Semester 60 Arrives at Chewonki

Semester 60 Arrives at Chewonki

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On Wednesday, 43 high school juniors from California, Connecticut, Massachusetts, Minnesota, New Jersey, New York, North Carolina, Rhode Island, and Texas arrived at Chewonki with a rush of fresh energy. Fielding questions from students and parents was Maine Coast Semester Head Susan Feibelman, in her element. She and her faculty had been thinking and talking about Semester 60 students for weeks. Now she was meeting them. “It’s a wonderful moment, after so much anticipation,” she said, beaming.

Feibelman knows Maine Coast Semester opening day from both sides. She and her husband, George Turner, did it twice as parents: once for their daughter, Eva (Semester 23), and a second time for their son, Zeke (Semester 31). So she understands parents’ nerves. She can reassure them because she’s seen how the semester experience has played out in her children’s lives.

“When Eva and Zeke were semester students, standing at the edge of 16 or 17 years old,” she remembers, “I watched them gain a deeper sense of comfort with who they were becoming in the world. Whether that meant building relationships, exploring uncharted territory, or creating positive change, they found their own true north.” Feibelman, beginning her second semester as head, hopes Semester 60 parents will have the same pleasure.

Eva Feibelman Turner and son Isaac Kolb
Eva Feibelman Turner and son Isaac Kolb

Eva Feibelman Turner is now, like her mother, an educator. She teaches U.S. history at the American Hebrew Academy in Greensboro, North Carolina. After Maine Coast Semester, she went to Mount Holyoke College and then earned a master’s in history from Northeastern University. She has visited Chewonki twice with her family since her mother became head. Being back stirred memories.

I was struck by the feeling of Chewonki: the feeling of community, how you can be simultaneously rooted in one small place but also in how that place reaches out into the larger world,” she says. “I hadn’t been back to the Neck since my brother was a semester student, yet after all that time and despite the things that have changed, Chewonki still felt the same.”  

Susan introduces her grandson to Sal the Horse

Motherhood gives her a new vantage point. “I loved seeing Chewonki through my three-year-old son Isaac’s eyes,” she says. “We visited the chickens, counted canoes, inspected all of the rocks and twigs around campus. He immediately fell in love with the farm and, more specifically, [workhorse] Sal…I love that he is growing to know a place that is so deeply part of who I am.”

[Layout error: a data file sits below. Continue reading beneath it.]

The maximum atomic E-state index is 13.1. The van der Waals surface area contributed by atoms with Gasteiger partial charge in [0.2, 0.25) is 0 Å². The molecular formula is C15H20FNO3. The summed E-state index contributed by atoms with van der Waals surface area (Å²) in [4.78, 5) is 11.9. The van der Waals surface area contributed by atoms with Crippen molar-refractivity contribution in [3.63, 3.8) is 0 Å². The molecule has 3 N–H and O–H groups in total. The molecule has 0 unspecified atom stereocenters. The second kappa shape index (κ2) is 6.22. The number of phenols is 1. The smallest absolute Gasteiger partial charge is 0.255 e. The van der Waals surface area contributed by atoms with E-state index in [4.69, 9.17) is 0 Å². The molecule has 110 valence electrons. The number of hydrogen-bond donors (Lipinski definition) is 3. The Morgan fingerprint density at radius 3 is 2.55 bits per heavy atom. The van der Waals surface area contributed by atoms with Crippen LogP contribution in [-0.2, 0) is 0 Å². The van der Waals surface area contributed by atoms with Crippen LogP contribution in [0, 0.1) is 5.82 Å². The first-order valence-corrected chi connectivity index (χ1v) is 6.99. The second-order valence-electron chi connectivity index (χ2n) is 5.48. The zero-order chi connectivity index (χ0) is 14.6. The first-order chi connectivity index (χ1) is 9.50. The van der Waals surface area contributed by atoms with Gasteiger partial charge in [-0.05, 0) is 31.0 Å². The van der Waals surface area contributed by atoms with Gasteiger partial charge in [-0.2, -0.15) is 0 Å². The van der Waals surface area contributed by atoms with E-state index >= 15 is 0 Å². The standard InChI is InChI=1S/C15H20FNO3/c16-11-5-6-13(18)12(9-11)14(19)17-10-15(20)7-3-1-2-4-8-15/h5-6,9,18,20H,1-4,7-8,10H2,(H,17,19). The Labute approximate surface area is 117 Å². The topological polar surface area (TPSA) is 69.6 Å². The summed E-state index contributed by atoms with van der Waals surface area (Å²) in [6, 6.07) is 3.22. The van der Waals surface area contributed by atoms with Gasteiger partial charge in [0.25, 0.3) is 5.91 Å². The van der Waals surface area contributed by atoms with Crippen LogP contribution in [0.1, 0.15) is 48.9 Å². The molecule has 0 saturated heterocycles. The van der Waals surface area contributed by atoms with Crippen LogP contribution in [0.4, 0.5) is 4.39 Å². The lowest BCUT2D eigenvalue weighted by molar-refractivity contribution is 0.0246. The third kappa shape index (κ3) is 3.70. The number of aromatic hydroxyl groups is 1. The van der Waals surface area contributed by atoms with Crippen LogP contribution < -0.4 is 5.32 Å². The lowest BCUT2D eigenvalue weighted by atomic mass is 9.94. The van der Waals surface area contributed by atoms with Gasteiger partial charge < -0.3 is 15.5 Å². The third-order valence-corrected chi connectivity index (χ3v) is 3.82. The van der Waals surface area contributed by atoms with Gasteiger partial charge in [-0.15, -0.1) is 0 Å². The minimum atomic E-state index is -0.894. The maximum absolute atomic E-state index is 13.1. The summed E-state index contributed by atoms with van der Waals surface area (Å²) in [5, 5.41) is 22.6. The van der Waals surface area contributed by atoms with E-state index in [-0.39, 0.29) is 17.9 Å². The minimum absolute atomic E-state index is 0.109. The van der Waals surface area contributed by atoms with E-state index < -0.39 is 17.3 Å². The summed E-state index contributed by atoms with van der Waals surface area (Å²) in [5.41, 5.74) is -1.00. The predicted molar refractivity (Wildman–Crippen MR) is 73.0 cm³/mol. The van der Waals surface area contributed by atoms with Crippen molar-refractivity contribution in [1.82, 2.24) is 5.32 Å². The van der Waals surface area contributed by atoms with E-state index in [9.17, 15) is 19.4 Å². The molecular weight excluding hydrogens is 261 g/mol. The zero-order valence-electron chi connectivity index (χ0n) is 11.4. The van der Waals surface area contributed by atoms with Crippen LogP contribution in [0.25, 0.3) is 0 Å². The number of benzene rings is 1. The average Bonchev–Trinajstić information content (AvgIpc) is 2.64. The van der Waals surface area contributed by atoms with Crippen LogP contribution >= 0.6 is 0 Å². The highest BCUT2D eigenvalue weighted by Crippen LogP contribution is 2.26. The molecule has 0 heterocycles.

Zeke Turner lives in Berlin and is a reporter for the Wall Street Journal. He wrote for and edited the campus newspaper while at Dartmouth College, where he was a classics major. A scholarship in Germany took him abroad and he’s been there ever since, first freelancing for Businessweek, the New York Times, the New Yorker, and other publications before working for Politico and, for the past three years, the Journal.

He returned to Chewonki in Janauary and says, “A huge flood of memories came back. Definitely remembered chores–like weeding the flower beds in front of the Wallace with [English teacher] Amy Rogers, using kickboards to keep our knees off the stones, or mopping the Hilton with [English teacher] Paul Arthur. The chores where you just got to spend time and talk with your classmates and teachers were my favorite.”

Zeke Turner at Chewonki in Jan 2018

Like his sister, Turner found revisiting the farm evocative. “I wrote my college essay about shoveling compost,” he says. “I remember watching a calf being born and butchering chickens, harvesting basil, eating a carrot directly out of the ground.”

For him, Maine Coast Semester was an opening. “I think the freedom to be independent and experiment with different ideas about myself was really powerful,” he explains. “I’ve built my life abroad and out in the world. I think that began at Chewonki, even though it seems like a very protected, isolated place. It was the first time I had to live, work, play, do everything with people outside of my normal world.”

Intellectual engagement was also a hallmark of his experience here. “There was a certain intensity about the program,” he recalls. “The classes were hard. Teachers like [U.S. history teacher] Scott Andrews told you if you made a mistake or you weren’t thinking clearly enough. Everyone held you accountable. It just raised the bar in a way that I loved.”

As Susan Feibelman welcomed her bright-eyed new students, her own memories, her own children, allowed her to say “I am glad you are here” to students and “We’ll take good care of them” to parents–and mean it with all her heart.